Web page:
The present meta-analysis tested the effectiveness of contact-based interventions for the reduction of ethnic prejudice. Up to now, a meta-analysis summarizing the results of real-world interventions that rest on the intergroup contact theory has been missing. We included evaluations of programs realizing direct (i.e., face-to-face) and/or indirect (i.e., extended or virtual) contact in realworld settings outside the lab. The interventions effectiveness was tested shortly after their end (k = 123 comparisons, N = 11 371 participants) and with a delay of at least 1 month (k = 25, N = 1650). Our data show that contact interventions improve ethnic attitudes. Importantly, changes persist over time. Furthermore, not only direct but also indirect contact interventions are successful. In addition, contact programs are effective even in the context of a serious societal conflict (e.g., in the Middle East). Although changes are typically larger for ethnic majorities, there is an impact on minorities, too. Finally, contact interventions not only improve attitudes toward individuals involved in the program, their effects also generalize to outgroups as a whole. In sum, social psychology provides an intervention for prejudice reduction that can be successfully implemented in the practical field.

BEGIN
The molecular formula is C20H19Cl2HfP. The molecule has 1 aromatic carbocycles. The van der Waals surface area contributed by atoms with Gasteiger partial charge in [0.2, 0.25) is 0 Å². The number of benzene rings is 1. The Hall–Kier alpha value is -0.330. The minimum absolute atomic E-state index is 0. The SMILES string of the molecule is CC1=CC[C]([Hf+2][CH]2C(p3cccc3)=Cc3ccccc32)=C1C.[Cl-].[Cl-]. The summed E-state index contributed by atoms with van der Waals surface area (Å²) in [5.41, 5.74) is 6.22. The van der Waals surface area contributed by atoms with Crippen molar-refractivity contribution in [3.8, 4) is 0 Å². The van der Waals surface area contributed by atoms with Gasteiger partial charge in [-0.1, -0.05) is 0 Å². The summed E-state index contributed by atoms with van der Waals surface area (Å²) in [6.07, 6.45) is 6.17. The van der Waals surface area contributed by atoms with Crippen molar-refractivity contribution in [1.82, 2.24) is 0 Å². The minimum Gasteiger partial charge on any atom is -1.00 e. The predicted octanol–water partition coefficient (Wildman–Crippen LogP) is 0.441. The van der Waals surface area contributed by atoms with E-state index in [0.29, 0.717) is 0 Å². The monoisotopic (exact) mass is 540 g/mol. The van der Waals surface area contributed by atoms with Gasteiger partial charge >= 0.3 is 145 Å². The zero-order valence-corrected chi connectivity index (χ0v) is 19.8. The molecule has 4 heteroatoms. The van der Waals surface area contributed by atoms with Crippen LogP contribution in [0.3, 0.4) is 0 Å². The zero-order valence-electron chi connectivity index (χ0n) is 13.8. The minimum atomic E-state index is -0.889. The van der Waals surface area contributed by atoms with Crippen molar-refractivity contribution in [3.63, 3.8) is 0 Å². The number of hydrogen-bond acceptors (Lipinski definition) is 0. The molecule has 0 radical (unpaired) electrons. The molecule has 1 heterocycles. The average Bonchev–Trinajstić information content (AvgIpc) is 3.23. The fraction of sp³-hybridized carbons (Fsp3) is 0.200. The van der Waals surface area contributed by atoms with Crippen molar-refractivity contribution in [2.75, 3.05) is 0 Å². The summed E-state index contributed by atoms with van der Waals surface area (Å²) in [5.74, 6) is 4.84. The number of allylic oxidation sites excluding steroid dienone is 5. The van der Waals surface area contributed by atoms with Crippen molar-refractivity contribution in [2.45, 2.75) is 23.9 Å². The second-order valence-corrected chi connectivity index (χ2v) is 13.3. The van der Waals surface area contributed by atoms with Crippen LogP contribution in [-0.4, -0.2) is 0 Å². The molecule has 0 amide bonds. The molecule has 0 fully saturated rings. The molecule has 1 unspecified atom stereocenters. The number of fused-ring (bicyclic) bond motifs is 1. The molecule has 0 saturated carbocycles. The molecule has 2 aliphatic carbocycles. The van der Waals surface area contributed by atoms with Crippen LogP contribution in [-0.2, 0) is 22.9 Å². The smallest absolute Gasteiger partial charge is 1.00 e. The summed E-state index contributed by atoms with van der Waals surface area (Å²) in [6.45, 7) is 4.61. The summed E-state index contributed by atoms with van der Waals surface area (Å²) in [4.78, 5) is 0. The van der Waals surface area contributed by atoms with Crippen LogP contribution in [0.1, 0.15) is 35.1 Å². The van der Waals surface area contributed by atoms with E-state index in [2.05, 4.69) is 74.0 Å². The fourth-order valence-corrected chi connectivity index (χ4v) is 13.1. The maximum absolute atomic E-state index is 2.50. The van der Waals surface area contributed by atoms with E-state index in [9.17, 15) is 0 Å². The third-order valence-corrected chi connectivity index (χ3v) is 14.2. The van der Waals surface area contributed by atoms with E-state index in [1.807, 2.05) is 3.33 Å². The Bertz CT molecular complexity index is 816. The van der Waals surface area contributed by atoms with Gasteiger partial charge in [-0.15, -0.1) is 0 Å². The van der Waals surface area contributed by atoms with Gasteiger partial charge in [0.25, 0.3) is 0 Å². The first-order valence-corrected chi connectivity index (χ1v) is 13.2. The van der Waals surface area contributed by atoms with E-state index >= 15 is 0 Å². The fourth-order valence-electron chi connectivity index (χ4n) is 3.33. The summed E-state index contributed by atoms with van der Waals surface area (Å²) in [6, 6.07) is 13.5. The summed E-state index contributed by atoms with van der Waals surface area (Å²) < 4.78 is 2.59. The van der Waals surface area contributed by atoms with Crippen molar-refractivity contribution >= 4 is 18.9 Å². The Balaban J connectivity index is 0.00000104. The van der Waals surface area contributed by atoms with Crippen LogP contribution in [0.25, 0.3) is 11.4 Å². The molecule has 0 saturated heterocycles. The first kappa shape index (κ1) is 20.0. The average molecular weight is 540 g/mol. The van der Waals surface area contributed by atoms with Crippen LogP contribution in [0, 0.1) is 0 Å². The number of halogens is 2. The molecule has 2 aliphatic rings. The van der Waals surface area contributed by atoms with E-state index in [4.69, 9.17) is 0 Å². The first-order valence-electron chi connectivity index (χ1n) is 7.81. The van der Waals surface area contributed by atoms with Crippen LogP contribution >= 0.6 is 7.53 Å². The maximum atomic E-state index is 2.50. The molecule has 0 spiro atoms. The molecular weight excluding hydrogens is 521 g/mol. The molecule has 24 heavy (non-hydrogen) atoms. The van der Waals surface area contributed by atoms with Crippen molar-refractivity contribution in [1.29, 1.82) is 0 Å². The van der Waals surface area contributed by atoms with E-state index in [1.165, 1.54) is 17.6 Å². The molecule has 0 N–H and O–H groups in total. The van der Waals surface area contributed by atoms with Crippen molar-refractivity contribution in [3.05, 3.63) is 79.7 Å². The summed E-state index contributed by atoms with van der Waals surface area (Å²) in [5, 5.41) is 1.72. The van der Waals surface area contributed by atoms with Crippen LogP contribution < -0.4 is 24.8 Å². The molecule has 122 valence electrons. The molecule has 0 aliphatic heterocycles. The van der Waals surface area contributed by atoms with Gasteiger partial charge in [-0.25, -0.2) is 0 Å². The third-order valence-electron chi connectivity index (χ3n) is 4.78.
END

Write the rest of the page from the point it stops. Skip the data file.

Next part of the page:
Lemmer, G., & Wagner, U. (2015). Can we really reduce ethnic prejudice outside the lab? A meta-analysis of direct and indirect contact interventions. European Journal of Social Psychology, 45(2), 152-168.
About This Study:
Intervention Duration: Varies
Relevant ORR Program: Preferred Communities, Public/Private Partnership Program, Refugee Career Pathways, Refugee School Impact Program, Refugee Support Services
Study Type: Meta-analysis
Full Text Availability: Free
Direction of Evidence: Positive impact
Gender(s) of Participants: All
Age(s) of Participants: Multiple Age Groups
Region(s) of Origin of Participants: Multiple Regions
Relevant Evidence Summaries:
The evidence was reviewed and included in the following summaries: